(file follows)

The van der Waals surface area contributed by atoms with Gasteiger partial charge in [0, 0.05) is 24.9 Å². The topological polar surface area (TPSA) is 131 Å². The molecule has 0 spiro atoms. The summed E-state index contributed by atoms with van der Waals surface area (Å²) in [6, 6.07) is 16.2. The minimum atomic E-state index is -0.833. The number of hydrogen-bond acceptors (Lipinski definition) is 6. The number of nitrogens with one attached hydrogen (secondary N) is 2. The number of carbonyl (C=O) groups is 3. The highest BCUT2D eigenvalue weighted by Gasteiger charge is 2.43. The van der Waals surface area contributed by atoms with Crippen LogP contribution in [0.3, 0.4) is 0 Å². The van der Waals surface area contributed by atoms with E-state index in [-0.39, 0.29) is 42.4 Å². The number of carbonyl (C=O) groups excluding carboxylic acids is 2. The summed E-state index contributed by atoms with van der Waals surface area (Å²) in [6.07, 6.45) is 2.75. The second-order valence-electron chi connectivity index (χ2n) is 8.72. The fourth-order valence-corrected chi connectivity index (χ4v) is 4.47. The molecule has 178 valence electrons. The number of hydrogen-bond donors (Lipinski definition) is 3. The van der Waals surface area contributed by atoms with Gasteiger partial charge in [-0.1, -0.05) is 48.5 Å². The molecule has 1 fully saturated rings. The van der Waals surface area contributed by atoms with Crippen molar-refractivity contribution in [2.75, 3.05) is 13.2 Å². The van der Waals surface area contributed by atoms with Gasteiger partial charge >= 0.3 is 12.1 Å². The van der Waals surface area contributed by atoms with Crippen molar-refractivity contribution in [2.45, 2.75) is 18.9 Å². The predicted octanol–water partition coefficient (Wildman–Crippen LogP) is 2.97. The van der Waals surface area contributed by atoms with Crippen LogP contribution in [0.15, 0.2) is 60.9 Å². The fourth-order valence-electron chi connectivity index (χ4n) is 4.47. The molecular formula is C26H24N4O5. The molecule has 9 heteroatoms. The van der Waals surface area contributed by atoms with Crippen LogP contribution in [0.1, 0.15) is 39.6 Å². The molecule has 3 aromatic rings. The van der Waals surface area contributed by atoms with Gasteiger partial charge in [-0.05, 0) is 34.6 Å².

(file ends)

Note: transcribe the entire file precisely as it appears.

The van der Waals surface area contributed by atoms with Gasteiger partial charge in [0, 0.05) is 24.9 Å². The topological polar surface area (TPSA) is 131 Å². The molecule has 0 spiro atoms. The summed E-state index contributed by atoms with van der Waals surface area (Å²) in [6, 6.07) is 16.2. The minimum atomic E-state index is -0.833. The number of hydrogen-bond acceptors (Lipinski definition) is 6. The number of nitrogens with one attached hydrogen (secondary N) is 2. The number of carbonyl (C=O) groups is 3. The highest BCUT2D eigenvalue weighted by Gasteiger charge is 2.43. The van der Waals surface area contributed by atoms with Crippen LogP contribution in [0.3, 0.4) is 0 Å². The van der Waals surface area contributed by atoms with E-state index in [-0.39, 0.29) is 42.4 Å². The number of carbonyl (C=O) groups excluding carboxylic acids is 2. The summed E-state index contributed by atoms with van der Waals surface area (Å²) in [6.07, 6.45) is 2.75. The second-order valence-electron chi connectivity index (χ2n) is 8.72. The fourth-order valence-corrected chi connectivity index (χ4v) is 4.47. The molecule has 178 valence electrons. The number of hydrogen-bond donors (Lipinski definition) is 3. The van der Waals surface area contributed by atoms with Gasteiger partial charge in [-0.1, -0.05) is 48.5 Å². The molecule has 1 fully saturated rings. The van der Waals surface area contributed by atoms with Crippen molar-refractivity contribution in [2.75, 3.05) is 13.2 Å². The van der Waals surface area contributed by atoms with Gasteiger partial charge >= 0.3 is 12.1 Å². The van der Waals surface area contributed by atoms with Crippen molar-refractivity contribution in [2.45, 2.75) is 18.9 Å². The predicted octanol–water partition coefficient (Wildman–Crippen LogP) is 2.97. The van der Waals surface area contributed by atoms with Crippen LogP contribution in [0.15, 0.2) is 60.9 Å². The fourth-order valence-electron chi connectivity index (χ4n) is 4.47. The molecular formula is C26H24N4O5. The molecule has 9 heteroatoms. The van der Waals surface area contributed by atoms with Crippen LogP contribution in [0.1, 0.15) is 39.6 Å². The molecule has 3 aromatic rings. The van der Waals surface area contributed by atoms with Gasteiger partial charge in [-0.05, 0) is 34.6 Å².